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Haverstick: Fighting wildfires in the 21st century is fiscal insanity
To the Editor:
I recently hiked a portion of the Hells Canyon Wilderness only to discover the active suppression of fires by the Forest Service. The agency is out of control with nationwide suppression efforts and should not be flying fixed-wing aircraft and helicopters and dropping retardant inside the canyon. Wilderness is a place where nature rolls the dice, where natural processes are supposed to occur. These forests evolved with fire, and they need to burn, especially in wild country like Hells Canyon. Besides all the machines and noise in the Wilderness, the fire retardant I observed was miles away from the fire and completely unnecessary.
The agency should not have men and women actively fighting these fires in the canyon either. Firefighters are being put in danger by deploying them in very rugged terrain. The Sheep Complex fire is burning in the canyon, far from any community, and does not pose a threat to anything or anyone. But the Forest Service continues to employ its Smokey the Bear policy at the detriment of firefighter safety, taxpayer dollars and ecosystem function.
As for the recent editorial “Our View: Price to fight fires too high” (The Observer, Sept. 18), the working title is true, but the rest of the commentary misses the mark. The words “weather” and “climate” were not mentioned once, despite the fact that the best available science says that both largely drive wildfires in the West. Warmer temperatures, drought and wind are largely what dictates fire behavior, including this summer’s. Hence, when the rains arrive and temperatures cool, fires become less active and dissipate. Season-ending events are always weather related.
The Forest Service can throw all the money and people it wants at fires (more than $2 billion in 2017), but our warming planet is really the one in control.
Cooper: Walden asleep at the switch about B2H
To the Editor:
He’s done it again. Having refused to hold a town hall in La Grande anytime in recent memory, Rep. Greg Walden secretly slipped into town and met with a small hand-picked audience at the Flying J (“Walden roundtable tackles economic development,” The Observer, Sept. 22).
Regarding the Boardman to Hemingway (B2H) power line, Walden’s constituents at the meeting hoped that “Union County could get a connection to the transmission line when it comes through the county and be able to support data centers” and other similar businesses. Walden said “he wasn’t sure how the transmission line would work and whether the county could pull from it.”
There is no excuse for such ignorance on Walden’s part. He is chair of the Energy and Commerce Committee. Walden’s own aide in La Grande, Jorden Noyes, told local citizens that he knew about B2H. Hardly top secret, it has been in Idaho Power’s IRP (Integrated Resource Plan) for at least 10 years. Public meetings have been held in this county since 2010, with his staff often in attendance. Walden should know full well that none of the power is intended to be delivered locally; as it is, 54 percent of the line will be owned by Pacific Corp, which has no interest in paying for more substations.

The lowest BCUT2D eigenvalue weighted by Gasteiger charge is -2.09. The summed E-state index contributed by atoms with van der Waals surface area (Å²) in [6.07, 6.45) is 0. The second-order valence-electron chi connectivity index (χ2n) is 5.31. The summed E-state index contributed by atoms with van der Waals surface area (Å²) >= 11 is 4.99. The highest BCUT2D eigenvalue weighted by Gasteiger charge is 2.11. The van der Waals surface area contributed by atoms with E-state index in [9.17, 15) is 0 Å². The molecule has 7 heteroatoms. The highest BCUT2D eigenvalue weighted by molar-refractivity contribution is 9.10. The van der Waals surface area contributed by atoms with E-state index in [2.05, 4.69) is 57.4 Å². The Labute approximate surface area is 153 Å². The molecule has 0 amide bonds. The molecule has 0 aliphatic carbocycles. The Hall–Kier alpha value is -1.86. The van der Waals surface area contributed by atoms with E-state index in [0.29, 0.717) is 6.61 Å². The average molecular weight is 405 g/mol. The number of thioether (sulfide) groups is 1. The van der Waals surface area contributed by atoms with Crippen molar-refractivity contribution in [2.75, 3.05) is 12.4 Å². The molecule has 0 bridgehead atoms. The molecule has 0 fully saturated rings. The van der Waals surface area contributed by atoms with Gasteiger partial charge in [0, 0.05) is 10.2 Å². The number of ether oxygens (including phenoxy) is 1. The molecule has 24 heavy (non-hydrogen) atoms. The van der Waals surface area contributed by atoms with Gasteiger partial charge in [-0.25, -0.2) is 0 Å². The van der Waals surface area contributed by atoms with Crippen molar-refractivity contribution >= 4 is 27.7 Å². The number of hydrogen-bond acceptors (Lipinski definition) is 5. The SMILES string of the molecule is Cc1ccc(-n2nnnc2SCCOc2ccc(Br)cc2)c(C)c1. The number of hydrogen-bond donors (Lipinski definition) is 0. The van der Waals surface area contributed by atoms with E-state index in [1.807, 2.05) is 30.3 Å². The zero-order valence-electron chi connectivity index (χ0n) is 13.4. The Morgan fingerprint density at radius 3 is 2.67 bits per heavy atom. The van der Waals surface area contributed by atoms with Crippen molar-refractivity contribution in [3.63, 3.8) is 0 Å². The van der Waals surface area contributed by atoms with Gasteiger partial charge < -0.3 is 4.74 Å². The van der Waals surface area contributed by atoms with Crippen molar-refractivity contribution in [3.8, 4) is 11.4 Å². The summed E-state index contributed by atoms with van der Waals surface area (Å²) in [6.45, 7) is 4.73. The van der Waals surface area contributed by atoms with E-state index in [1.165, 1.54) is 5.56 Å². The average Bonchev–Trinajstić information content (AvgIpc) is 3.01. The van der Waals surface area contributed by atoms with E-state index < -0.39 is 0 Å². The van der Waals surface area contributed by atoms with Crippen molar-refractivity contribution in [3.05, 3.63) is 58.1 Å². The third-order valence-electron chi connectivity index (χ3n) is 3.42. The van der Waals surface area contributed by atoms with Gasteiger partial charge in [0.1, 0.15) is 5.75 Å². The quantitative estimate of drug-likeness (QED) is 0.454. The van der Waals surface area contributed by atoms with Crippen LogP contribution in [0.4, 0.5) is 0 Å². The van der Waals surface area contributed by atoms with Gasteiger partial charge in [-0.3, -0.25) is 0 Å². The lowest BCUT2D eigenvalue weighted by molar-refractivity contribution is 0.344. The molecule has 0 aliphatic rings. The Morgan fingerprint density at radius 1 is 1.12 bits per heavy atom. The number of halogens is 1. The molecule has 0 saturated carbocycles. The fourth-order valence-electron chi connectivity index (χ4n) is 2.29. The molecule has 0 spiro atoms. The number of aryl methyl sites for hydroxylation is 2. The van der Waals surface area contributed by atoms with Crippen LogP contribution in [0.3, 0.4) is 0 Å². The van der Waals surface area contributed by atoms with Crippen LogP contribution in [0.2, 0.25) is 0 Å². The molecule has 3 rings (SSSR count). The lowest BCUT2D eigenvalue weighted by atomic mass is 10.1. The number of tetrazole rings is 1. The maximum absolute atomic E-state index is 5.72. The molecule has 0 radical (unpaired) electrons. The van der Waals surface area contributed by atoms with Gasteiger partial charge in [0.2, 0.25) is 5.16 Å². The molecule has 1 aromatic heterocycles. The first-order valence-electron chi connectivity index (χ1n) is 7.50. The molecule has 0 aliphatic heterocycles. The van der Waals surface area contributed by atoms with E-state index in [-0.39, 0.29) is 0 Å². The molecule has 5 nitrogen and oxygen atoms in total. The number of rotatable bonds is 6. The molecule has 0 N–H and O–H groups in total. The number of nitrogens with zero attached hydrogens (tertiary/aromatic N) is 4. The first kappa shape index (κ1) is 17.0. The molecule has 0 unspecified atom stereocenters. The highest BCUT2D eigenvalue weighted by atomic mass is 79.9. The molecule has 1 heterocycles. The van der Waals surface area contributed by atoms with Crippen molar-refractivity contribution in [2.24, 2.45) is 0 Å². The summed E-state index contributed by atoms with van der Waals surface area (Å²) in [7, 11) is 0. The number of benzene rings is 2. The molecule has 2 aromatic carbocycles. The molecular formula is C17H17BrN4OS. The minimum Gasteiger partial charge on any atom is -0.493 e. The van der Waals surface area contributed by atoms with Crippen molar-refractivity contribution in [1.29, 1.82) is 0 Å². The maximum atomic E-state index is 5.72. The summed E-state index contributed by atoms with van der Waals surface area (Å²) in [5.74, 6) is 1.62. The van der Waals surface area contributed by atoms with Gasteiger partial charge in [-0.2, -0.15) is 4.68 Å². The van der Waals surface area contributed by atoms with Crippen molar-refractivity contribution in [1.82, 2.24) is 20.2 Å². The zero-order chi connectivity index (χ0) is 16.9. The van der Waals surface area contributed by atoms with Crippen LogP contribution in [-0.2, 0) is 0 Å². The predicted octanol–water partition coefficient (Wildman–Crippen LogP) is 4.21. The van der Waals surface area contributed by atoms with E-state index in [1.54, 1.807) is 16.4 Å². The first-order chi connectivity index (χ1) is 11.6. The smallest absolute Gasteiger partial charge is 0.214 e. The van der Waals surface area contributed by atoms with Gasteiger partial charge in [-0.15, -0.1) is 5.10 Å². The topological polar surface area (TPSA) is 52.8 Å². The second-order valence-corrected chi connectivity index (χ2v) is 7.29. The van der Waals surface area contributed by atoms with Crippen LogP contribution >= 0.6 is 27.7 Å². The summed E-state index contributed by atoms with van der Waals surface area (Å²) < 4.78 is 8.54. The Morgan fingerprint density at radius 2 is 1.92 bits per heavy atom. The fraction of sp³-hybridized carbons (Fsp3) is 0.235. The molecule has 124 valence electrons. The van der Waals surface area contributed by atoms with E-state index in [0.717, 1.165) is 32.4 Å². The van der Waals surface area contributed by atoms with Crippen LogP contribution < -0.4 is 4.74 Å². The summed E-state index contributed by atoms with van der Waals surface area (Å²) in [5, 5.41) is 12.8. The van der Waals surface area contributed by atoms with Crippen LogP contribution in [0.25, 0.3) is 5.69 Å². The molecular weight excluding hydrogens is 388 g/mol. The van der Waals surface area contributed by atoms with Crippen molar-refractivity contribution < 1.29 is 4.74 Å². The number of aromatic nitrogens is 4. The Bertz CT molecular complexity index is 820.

If Walden was concerned at all about how the B2H line affects this region, he would have gotten on it long ago. Having done nothing to oppose it, he should have had the courage to admit to his supporters that it is far too late for any plans to be changed in order to benefit Eastern Oregon.
This is not “tackling economic development.” Walden should be opposing B2H. Not only will Union County receive no power from the transmission towers scarring our skyline, but the line is likely to be obsolete before it’s completed and of no benefit to either Oregon or Idaho.
But since 60 percent of Walden’s campaign chest comes from PACs (including more than $131,000 from electric utilities), we should expect that he would represent big power companies — not local businesses or residents.
Hopkins: DHS using hotels is unacceptable
To the Editor:
I have to say I am absolutely livid hearing the news from Portland that the Department of Human Services is fostering children at hotels at great expense. It is my understanding that DHS could not give the reporters a running total of what the costs are for the program.
One child was evaluated at a cost of $1,348 per day. I noted from the form it was for a room at Oxford Suites, a high-end hotel, and there was a food allowance of $32 for dinners for the child and each of the two case workers. Obviously, they must be eating steak and lobster for their meals. It is estimated by the journalist that we (taxpayers) are spending almost $2 million for less than half a year for this practice.
These agencies must be held accountable for their expenditures. When DHS cannot even make an estimate on expenditures, the legislators are going to have to step in and evaluate the administration of the agency.
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